The marketplace is full of instrumentation advances that are either smart or intelligent. Smart sensors store information, and intelligent sensor management systems use the information in an adaptive way. The new focus of these instruments is not so much on detection technology but on communication, interrogation and performance-status features. This is a result of the fact that process analytics companies are driven by their customers’ demands for additional information. It’s the impetus of these demands and how an intelligent sensor management system meets them that the process engineer, plant manager and maintenance group members need to understand.The main challenge faced by today’s process industries is to remain globally competitive. To do this, a firm must not only establish a competitive core competency in a given product area, but it also must continually improve their processes in order to retain that competency. This means maximizing quality throughput and minimizing cost with the existing plant infrastructure. This often causes situations where a 30-year-old plant, for example, competes globally with a 2-year-old plant. The findings of a 2004 ARC Advisory Group report show that in the U.S. alone, $20 billion per year is lost to unscheduled industrial plant downtime, with one-third that amount attributed to equipment failure. The same report suggests that 25 percent of a plant’s overall maintenance budget is dedicated to maintaining field instruments. Thus, the impetus from process industry plant engineers and plant managers on process analytic companies is clear. They need more useful information in order to make better decisions. They want to proactively manage their processes to make their product more efficiently. This is compounded by the general notion that they need to do more with less. Traditional information gathering and maintenance practices can be expensive. According to the ARC report, a “loop” or a measurement point such as pH can cost a plant up to four times the initial acquisition cost over its lifetime. Costs driving this include maintenance, consumables and downtime. In some industries, downtime can mean millions of dollars of product that has been delayed, is out of specification or lost altogether. Maintenance and consumable costs are a self-fulfilling problem in that the very presence of the equipment and the fear of downtime justify having high maintenance budgets and elaborate schedules to “monitor” equipment. An intelligent sensor management system can alleviate this situation, provided it has the following:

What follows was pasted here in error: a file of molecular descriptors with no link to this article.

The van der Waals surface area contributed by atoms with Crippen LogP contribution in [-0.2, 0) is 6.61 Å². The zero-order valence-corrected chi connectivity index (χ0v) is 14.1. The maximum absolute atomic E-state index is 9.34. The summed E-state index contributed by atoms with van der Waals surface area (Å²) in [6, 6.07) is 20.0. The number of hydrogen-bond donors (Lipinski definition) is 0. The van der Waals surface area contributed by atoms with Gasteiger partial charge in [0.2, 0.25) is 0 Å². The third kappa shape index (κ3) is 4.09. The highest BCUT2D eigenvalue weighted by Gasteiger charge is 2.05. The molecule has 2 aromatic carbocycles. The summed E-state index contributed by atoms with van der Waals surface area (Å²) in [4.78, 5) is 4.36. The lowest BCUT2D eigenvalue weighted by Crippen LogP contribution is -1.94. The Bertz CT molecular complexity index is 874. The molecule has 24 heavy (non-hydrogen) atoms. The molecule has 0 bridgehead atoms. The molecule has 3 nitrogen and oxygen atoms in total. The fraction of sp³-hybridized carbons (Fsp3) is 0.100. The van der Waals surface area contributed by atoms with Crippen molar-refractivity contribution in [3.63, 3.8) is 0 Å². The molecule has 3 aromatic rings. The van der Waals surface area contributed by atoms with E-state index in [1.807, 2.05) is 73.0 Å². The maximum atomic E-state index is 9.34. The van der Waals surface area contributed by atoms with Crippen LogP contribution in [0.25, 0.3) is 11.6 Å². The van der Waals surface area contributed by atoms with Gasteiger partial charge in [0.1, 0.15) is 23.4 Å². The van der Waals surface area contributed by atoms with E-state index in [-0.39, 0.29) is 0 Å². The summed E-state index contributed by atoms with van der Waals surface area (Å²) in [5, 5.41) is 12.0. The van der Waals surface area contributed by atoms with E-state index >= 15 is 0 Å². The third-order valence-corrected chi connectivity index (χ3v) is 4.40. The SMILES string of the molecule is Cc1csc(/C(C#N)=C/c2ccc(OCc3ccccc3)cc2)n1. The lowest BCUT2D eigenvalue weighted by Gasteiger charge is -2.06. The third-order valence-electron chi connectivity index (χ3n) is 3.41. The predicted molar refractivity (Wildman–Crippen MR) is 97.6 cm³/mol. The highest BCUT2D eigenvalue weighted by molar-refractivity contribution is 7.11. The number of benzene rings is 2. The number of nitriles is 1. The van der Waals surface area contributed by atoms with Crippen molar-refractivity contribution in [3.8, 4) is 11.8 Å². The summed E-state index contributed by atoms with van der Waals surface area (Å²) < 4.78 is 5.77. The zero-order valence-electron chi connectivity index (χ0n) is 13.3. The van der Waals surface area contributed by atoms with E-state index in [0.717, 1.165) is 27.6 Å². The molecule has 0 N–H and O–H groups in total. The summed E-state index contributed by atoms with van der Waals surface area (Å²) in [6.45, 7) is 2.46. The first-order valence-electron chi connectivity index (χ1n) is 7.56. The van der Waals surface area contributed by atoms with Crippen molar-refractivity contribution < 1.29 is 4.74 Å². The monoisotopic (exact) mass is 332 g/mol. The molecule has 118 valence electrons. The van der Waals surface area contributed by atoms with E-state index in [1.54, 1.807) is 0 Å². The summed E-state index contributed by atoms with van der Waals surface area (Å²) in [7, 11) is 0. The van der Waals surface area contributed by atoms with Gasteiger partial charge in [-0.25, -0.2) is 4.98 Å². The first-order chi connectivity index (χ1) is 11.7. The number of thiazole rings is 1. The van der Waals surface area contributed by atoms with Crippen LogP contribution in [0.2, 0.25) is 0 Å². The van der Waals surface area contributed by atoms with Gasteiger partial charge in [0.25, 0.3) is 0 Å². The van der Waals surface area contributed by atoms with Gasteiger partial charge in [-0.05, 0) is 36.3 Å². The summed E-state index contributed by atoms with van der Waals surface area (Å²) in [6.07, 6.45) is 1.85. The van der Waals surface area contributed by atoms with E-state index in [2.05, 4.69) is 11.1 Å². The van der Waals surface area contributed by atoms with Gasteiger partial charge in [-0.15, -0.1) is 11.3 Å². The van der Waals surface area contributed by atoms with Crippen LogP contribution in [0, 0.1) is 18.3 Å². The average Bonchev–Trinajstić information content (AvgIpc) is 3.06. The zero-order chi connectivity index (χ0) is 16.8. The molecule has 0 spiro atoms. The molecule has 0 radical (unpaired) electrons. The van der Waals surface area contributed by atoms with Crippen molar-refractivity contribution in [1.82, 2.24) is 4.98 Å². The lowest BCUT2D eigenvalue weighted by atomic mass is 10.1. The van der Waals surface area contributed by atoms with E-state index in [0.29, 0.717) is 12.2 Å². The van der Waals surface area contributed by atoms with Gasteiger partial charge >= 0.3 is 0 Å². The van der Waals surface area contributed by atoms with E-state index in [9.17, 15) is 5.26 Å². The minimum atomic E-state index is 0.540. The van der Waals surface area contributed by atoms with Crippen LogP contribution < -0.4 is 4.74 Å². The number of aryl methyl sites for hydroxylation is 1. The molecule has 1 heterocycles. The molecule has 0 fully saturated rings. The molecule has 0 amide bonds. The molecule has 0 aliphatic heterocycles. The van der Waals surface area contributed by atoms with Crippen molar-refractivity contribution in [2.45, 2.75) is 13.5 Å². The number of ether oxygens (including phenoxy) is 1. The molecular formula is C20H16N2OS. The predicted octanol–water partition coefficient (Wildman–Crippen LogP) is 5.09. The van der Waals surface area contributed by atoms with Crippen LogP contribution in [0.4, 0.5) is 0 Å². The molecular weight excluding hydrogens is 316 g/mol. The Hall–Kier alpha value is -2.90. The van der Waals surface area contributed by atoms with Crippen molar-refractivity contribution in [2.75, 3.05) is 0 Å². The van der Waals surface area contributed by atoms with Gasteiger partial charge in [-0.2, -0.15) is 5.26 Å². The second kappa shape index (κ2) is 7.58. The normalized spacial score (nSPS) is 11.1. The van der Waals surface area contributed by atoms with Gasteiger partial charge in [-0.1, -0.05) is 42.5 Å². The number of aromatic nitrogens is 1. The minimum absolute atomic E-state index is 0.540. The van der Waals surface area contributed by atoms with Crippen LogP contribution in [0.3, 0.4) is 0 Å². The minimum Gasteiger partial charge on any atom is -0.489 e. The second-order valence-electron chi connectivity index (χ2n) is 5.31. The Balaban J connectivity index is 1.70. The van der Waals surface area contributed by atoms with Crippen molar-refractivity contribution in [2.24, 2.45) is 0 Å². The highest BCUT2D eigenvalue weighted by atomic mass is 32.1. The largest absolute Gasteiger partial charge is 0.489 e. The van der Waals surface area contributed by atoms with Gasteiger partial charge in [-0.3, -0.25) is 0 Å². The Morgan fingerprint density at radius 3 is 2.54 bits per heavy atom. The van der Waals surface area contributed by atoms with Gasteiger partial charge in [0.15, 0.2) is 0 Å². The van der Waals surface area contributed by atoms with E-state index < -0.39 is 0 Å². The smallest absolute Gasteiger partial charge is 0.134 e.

• Ease of operation: Workers must be able to understand the instrument. A system too complex to implement does not get used.
• Safe operation: To ensure process safety, an intelligent system can permit use only of a specific authorized sensor type. For personal safety, exposure to hazards can be minimized by using pre-calibrated, self-configuring sensors.
• Self-configuring: This feature provides communication between transmitter and sensor, including connectivity status, sensor identification and calibration information. A smart sensor allows access to this information upon request, while the intelligent sensor management system displays the information at connection.
• Self-assessment and advanced diagnostics: Using pH measurement as an example, these instruments are capable of monitoring sensor slope, zero point, reference imped-ance, glass impedance and response-time monitoring. Also, intelligent sensor management systems monitor operating time, process temperature and chemical concentration exposure. They use all the above information in an adaptive manner to establish sensor wear and automatically adjust calibration timing. Smart sensors are historic, and intelligent sensor management systems are predictive and adaptive.
Maintenance and consumable costs are a self-fulfilling problem in that the very presence of the equipment and the fear of downtime justify high maintenance budgets. An intelligent sensor management system can alleviate this situation.
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